Although the global warming panic of the last twenty years has been a wasteful distraction for humanity, it has, thankfully, served one good purpose…. As a consequence, decades of discovery have been shortened into just a few years. Without the outside interest … humanity would be sleepwalking into the very disruptive cooling that will be caused by Solar Cycles 24 and 25 … to at least 2040.”David Archibald, The Twilight of Abundance [i]
Last October, CNN meteorologist Allison Chinchar wrote a piece titled “Antarctica’s last 6 months were the coldest on record.”[iii] Last February, as if to paint an entirely different picture, The Scientific American offered the headline, “Sea Ice Around Antarctic Reaches a Record Low.” [iv] This, they claimed, was due to a combination of factors – the leading one, of course, was anthropogenic (man-caused) global warming. The article misleads the reader by suggesting the Antarctic is warming. Nothing was said about the actual state of affairs. “At the Amundsen-Scott South Pole Station, located on the highest plateau of Antarctica, average temperatures from April to September, the continent’s winter months, fell all the way down to 78 degrees below zero Fahrenheit….” [v] And now, last month, temperatures have hit all-time record lows. Last April 14 the world’s lowest temperature was recorded at Vostok Station – 106.2 degrees Farhenheit.[vi]
There are also oddities reported with the Earth’s electromagnetic field. Record-breaking megaflashes of lightning have been reported.[vii] This is especially alarming because the planet’s electromagnetic field is continuing to weaken at an ever-accelerating rate. What does this mean for the future? We do not as yet know.
In Plato’s works we have the testimony of Critias about Solon’s trip to Egypt during the sixth century BC. There, a very old priest said, “Oh Solon, Solon, you Hellenes are never anything but children, and there is not an old one among you.” When Solon asked what the Egyptian meant by this, he received the following reply: “I mean to say … that in mind you are all young; there is no old opinion handed down among you by ancient tradition, nor any science which is hoary with age. And I will tell you why. There have been, and will be again, many destructions of humanity arising out of many causes; the greatest have been brought about by the agencies of fire and water, and other lesser ones….” [viii]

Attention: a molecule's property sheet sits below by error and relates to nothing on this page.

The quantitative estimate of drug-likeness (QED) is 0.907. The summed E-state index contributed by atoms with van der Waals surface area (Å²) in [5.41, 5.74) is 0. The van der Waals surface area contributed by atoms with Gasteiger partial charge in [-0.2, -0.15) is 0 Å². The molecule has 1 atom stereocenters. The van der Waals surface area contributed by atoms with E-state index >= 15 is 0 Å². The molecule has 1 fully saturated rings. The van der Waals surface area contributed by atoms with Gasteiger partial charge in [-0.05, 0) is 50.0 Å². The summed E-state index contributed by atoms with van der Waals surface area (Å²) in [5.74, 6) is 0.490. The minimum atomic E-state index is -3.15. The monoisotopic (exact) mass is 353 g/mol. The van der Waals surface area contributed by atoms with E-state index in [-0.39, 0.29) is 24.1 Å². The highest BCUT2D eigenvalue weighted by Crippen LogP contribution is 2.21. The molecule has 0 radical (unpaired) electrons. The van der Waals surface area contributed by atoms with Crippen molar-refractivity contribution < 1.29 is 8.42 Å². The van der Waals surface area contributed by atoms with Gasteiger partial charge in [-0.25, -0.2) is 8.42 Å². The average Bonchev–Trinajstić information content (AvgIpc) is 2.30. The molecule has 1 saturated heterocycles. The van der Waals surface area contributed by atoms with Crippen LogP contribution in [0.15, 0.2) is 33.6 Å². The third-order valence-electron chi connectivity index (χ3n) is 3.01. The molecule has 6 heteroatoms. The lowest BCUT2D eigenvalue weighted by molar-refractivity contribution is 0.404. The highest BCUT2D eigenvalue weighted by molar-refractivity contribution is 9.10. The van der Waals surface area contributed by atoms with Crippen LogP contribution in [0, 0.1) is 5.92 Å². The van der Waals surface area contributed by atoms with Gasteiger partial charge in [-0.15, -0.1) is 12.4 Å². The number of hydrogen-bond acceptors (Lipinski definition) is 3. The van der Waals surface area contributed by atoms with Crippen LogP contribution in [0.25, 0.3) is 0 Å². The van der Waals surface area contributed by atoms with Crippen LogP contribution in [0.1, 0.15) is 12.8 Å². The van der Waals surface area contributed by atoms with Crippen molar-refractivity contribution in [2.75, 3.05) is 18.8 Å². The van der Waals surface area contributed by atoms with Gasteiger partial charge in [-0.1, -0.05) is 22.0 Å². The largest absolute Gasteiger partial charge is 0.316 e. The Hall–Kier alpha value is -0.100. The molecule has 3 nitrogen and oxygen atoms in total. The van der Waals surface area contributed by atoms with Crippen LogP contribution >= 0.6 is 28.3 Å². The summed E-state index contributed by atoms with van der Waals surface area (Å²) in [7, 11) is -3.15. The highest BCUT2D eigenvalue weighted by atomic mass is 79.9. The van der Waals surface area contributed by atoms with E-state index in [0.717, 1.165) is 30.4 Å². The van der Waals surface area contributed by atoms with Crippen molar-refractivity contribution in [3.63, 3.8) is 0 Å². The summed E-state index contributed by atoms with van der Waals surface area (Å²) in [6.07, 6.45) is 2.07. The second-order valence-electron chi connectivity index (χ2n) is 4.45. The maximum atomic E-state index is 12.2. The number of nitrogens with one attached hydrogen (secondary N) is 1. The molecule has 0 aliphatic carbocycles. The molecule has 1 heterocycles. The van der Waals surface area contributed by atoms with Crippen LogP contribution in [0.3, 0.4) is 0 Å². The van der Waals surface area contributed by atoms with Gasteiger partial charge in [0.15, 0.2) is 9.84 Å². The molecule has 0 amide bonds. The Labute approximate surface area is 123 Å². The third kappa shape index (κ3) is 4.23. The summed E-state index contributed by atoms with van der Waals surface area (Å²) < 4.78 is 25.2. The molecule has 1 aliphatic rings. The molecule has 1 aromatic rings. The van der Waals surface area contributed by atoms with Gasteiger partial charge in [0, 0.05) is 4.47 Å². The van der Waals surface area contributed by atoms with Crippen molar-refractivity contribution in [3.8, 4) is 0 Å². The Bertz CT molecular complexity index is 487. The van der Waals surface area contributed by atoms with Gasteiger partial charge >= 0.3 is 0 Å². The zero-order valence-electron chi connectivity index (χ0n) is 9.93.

The Egyptian priest then explained, “There is a story, which even you have preserved, that once upon a time Phaethon, the son of Helios, having yoked the steeds in his father’s chariot, because he was not able to drive them in the path of this father, burnt up all that was upon the earth, and was himself destroyed by a thunderbolt.” [ix]
The Egyptian then explained what this story signified: “Now this has the form of a myth, but really signifies a declination of the bodies moving in the heavens around the earth, and a great conflagration of things upon the earth, which recurs after long intervals; at such times those who live upon the mountains and in dry and lofty places are more liable to destruction than those who dwell by rivers or on the seashore.” [x]
Some have speculated that the old Egyptian was referring to a “micronova” event. Associate Professor of Natural Sciences Robert Schoch, at Boston University, wrote a book titled Forgotten Civilizations: The Role of Solar Outbursts in our Past and Future. According to Schoch, ice core samples from Greenland show that a powerful solar flare occurred at the end of the last Ice Age, around 9700 BC. This event, according to researchers, was forty times the power of the 1859 Carrington event (which melted telegraph equipment by way of its super EMP effect). [xi]
Investigation of moon rocks also indicates recurring solar eruptions. Bradley Schaefer, an astrophysicist at NASA, wrote a paper in which he stated, “The existence of a glazing on the top surfaces of lunar rocks has been used as a strong argument for a ‘solar outburst’ where the Sun increased its luminosity by over 100 times for 10 to 100 [seconds] within the last 30,000 years.” [xii]
Here is my discussion with David DuByne:
Notes and Links
[i] David Archibald, The Twilight of Abundance: Why Life in the 21st Century will be Nasty, Brutish, and Short (Washington, DC: Regnery, 2014), p. 12.
[ii] Ibid, p. vii.
[viii] Plato, Timaeus, transl. Benjamin Jowett.
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